Last week we covered the basics of scan points to outline the minimum points that every facility should have in place. This week we are going a step further to outline the best practice instrument tracking scan points—the ones that’ll help you capitalize on the potential of your asset management solution ROI.
Scan Point: Scanning case carts and trays to pre-soak.
Scanning to pre-soak before manual cleaning accounts for the location of all instruments and how long they are waiting to be cleaned.
Scan Point: Scanning case carts to the cart washer.
If you’re utilizing a cart washer on a consistent basis, scanning here provides proof that the case carts have been cleaned. If you’re manually cleaning case carts, this scan point can be used to track productivity for the work that was completed. Since each case cart has a unique number, scanning here also shows the exact location of each case cart.
Scan Point: Scanning trays to the sink for hand wash.
By scanning to this location, facilities are able to put in any and all special instructions for handling and cleaning of the trays and instruments that require hand-wash.
Scan Point: Scanning items and trays to the Ultrasonic.
Scanning to the Ultrasonic provides documentation for which Ultrasonic the instruments were put through as well as proof that the task was completed. Scanning to this location also verifies all items going in an ultrasonic are compatible and prevents techs from putting instruments through the Ultrasonic that could damage them.
Scan Point: Scanning trays to washer staging.
If a facility is backed up, scanning to washer staging keeps track of trays while they are sitting and waiting to go into the washer. This allows facilities to keep track of how long they are backed up as well as the location of the tray. It’s another step that accounts for all items throughout the entire reprocessing loop at all times.
Scan Point: Scanning trays to the washer.
Scanning into the washer is similar to scanning into the sterilizer. Scanning to the washer also verifies all instruments going in a washer are not hand wash only. Additionally, if a problem with a contaminated instrument arises, facilities can track it back to the sterilizer and to the specific washer. Scanning to washers also provides reporting capabilities to show how many loads one specific or all washers run a day for new purchase justification.
Scan Point: Scanning trays to pre-assembly staging.
This scan occurs right when items come out of the washer. If facilities are putting their trays on a shelf after the washer, scanning at this location helps them show and document exactly where items are. It also keeps track of how long the items sit on the shelf before moving to assembly.
Scan Point: Scanning trays to the pre-sterilization staging.
After trays are assembled and before they go into the sterilizer, facilities can scan to this staging area if they have a big lag period before they go into the sterilizer. Scanning here provides visibility to the location of those trays at all times and can be extremely helpful for bigger facilities that reprocess a large quantity of assets every day.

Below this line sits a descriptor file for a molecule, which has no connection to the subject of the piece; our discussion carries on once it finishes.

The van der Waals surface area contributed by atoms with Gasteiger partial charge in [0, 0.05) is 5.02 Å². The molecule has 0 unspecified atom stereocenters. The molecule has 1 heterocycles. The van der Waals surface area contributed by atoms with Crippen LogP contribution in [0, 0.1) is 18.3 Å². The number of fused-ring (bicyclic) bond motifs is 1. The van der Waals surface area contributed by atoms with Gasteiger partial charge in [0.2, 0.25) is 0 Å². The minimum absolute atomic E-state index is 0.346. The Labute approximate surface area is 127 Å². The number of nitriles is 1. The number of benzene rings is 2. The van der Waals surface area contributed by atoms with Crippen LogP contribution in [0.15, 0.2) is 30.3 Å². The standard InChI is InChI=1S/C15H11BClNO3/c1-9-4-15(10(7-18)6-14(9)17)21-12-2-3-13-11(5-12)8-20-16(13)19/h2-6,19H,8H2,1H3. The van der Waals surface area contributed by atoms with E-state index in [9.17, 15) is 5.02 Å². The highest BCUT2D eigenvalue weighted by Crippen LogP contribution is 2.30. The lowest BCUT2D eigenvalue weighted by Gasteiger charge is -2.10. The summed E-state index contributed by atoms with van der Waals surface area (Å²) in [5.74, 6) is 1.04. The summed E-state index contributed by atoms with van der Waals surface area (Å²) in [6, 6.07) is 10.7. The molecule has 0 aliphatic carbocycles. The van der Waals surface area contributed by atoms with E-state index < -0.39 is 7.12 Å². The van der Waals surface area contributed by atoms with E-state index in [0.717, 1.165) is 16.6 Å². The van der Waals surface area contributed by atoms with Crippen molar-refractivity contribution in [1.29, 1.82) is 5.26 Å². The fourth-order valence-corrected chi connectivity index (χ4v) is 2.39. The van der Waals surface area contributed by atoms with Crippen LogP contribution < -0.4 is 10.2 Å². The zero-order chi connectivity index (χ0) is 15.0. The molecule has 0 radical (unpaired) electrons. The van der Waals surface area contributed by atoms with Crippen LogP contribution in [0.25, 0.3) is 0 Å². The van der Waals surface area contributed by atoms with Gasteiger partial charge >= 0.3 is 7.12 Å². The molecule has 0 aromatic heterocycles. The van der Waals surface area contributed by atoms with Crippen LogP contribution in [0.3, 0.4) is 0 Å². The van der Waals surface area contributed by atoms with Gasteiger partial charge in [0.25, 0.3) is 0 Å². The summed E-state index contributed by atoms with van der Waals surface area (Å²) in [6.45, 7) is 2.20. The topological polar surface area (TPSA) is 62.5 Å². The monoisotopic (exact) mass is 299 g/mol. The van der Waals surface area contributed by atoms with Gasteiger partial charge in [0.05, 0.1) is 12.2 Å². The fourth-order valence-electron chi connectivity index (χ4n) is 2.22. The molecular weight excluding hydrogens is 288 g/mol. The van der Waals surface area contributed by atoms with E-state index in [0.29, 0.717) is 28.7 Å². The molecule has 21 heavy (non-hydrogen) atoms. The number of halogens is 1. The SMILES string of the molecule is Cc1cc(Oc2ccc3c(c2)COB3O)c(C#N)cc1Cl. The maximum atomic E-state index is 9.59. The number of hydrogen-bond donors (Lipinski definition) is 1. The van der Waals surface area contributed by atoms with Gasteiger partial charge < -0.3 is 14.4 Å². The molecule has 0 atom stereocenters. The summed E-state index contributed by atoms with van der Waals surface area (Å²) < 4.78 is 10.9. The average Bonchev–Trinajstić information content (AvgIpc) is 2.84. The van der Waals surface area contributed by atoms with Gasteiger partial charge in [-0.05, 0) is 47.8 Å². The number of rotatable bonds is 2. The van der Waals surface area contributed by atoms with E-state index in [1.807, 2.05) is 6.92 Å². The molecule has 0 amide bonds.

Scan Point: Scanning trays to the cool down area.
After trays come out of the sterilizer, they have to be cooled down properly before being put into storage or assembled with a case cart. Scanning here accounts for location of instrumentation during proper cooling before items are handled.
Scan Point: Scanning trays, peel packs, and other items to the room, row, rack, bin in storage.
This scan point takes scanning to storage a step further. Rather than just scanning to the storage room, scanning to room, row, rack, bin provides more accurate documentation of tray/instrument locations and allows for quicker retrieval when items are needed.
Case Cart Assembly
Scan Point: Scanning case carts for case tracking.
The OR interface will provide instrument tray needs for all cases. Scanning instrument trays to a case cart will identify which trays have been sent for a specific case. This will also identify what case carts have been built but are still missing instrument trays.
Scan Point: Scanning case carts to the OR room.
Scanning case carts to a specific OR room changes the location of all instruments and trays on the case cart to the specific OR room. Since extra instruments are sometimes added, taken off, or swapped last minute, facilities can fully account the exact trays used on a case by scanning trays to a specific case number.
Scan Point: Scanning unused items to clean return or other storage.
All of the items that go up on a case cart might not always be used for a case. Some facilities choose to reprocess all items regardless of whether they were used or not and others will view them as still sterile and put them back into storage. Scanning those unused items to clean return or other storage accounts for their location and verifies in the system that they are sterile and can be pulled for other trays or case carts.
Scan Point: Scanning case carts to post-op staging.
Many facilities have a dirty room where used case carts and trays sit before they go back down to decontamination, following a case completion. By scanning the actual dirty case cart to this staging area, both the OR and CSSD get visibility to those assets to make sure that nothing is missed between case completion and return to decontamination.
Best Practice Instrument Tracking Scan Points
Combine these scan point recommendations with the minimum scan points from last week to build your best practice instrument tracking scan points and generate ROI from your instrument tracking solution. Just having an instrument tracking and management solution isn't enough, you need the right instrument tracking scan points in the right places to get the best use of your solution.
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